Listening for Understanding

Laura Basha

Photo By: Tanja Heffner

The skill of deep listening is the key to relatedness. When we refer to listening in this way, we are referring to a quality of listening which is listening deeper than to the words being spoken. We are referring to a depth of listening which is listening for the feeling behind the words. We are listening for the way a person sees life, for the logic of their thinking.

This type of listening is listening for understanding. Listening for understanding how another sees life engenders compassion and insight, both for the listener and for the speaker. Understanding another’s point of view occurs naturally as we listen with nothing else on our minds; we listen from curiosity, without judgment, truly fascinated by how another sees life.

We all have a perception of life experience which is unique to our own past experience and memory. Essentially, we are all perceiving separate realities. We are all unique cultures with diverse points of view. In order to truly communicate with another we have to listen to their particular reality with respect and fascination, and we then engage with them from understanding their perceptual vantage point. This is true dialogue. Dialogue is not talking as much as it is truly listening. Insight and rapport come from respectfully listening for understanding.

We have many blocks to listening. We all do. We “listen” until the other finishes talking so that we can say our piece, or we look attentive all the while having judgmental thoughts, or we are thinking about what we will have for dinner, or we simply space out, or we experience boredom, etc., etc. The key here is to know that we all have ways in which we distract ourselves from listening, and that all of these “blocks” to listening are simply us listening to our own thinking rather than the thinking of the speaker!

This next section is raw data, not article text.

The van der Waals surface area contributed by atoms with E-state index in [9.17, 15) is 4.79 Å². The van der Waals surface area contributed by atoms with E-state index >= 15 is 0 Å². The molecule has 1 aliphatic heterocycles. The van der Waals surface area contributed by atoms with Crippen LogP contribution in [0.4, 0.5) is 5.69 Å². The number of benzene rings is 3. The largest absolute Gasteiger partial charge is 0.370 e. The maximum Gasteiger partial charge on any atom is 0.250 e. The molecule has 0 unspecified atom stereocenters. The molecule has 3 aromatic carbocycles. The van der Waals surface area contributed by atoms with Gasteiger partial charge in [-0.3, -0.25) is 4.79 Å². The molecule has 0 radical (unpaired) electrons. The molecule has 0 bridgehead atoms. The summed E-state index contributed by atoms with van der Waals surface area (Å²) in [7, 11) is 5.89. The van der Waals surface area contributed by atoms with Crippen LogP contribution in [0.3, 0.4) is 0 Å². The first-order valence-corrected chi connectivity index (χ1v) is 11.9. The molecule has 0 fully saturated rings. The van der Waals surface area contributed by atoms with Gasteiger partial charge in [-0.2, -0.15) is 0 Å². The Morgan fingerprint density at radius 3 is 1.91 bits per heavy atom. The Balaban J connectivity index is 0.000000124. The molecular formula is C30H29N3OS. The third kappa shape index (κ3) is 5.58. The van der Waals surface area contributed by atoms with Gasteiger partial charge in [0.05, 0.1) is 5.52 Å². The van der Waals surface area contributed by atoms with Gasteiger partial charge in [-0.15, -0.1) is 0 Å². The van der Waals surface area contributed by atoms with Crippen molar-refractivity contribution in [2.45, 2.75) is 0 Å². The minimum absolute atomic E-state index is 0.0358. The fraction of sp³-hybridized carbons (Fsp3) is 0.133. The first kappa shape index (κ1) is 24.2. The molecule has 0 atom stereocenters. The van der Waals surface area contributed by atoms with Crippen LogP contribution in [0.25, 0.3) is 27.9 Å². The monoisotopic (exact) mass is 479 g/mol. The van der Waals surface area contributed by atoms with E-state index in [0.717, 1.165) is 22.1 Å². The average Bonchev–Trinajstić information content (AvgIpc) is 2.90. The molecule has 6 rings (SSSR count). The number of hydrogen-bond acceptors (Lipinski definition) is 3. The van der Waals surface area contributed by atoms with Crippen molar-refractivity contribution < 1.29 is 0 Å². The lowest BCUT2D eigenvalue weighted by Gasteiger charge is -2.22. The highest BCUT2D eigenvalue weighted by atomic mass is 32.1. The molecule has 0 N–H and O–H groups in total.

No matter, simply notice what is distracting you from being present with the speaker and clear your head of your own chatter and come back to listening with curiosity about how this person sees life. You will find that boredom disappears, and knowing the “right” thing to say occurs as an insight, and rapport deepens, and understanding deepens, and communication is effortless and creative and empowering.


Diversity then becomes a valuing of differences rather than a threat to individuality. People begin to communicate from alignment rather than fighting to have their point of view heard and recognized. People don’t want to be agreed with as much as they want to be heard. Creative problem solving becomes the norm.


Listening with nothing on your mind, or without the distraction of attention to personal memory, is also the best methodology for hearing one’s own innate wisdom and common sense and genius. When we listen for what we don’t know, rather than for what we have already assimilated previously, then we open ourselves up to hear creative insight from within.

Health and well-being, leadership, creativity, wisdom, whatever we need to know, springs from within us. We tap into the inherent leader that resonates within every one of us. We elicit it from our fellows when we listen with nothing on our minds but fascination with how they see life. Communication takes on an ease. Rapport emerges. Alignment ensues.

Empowerment of self and others evolves from listening for understanding – listening to and for the Wisdom within.


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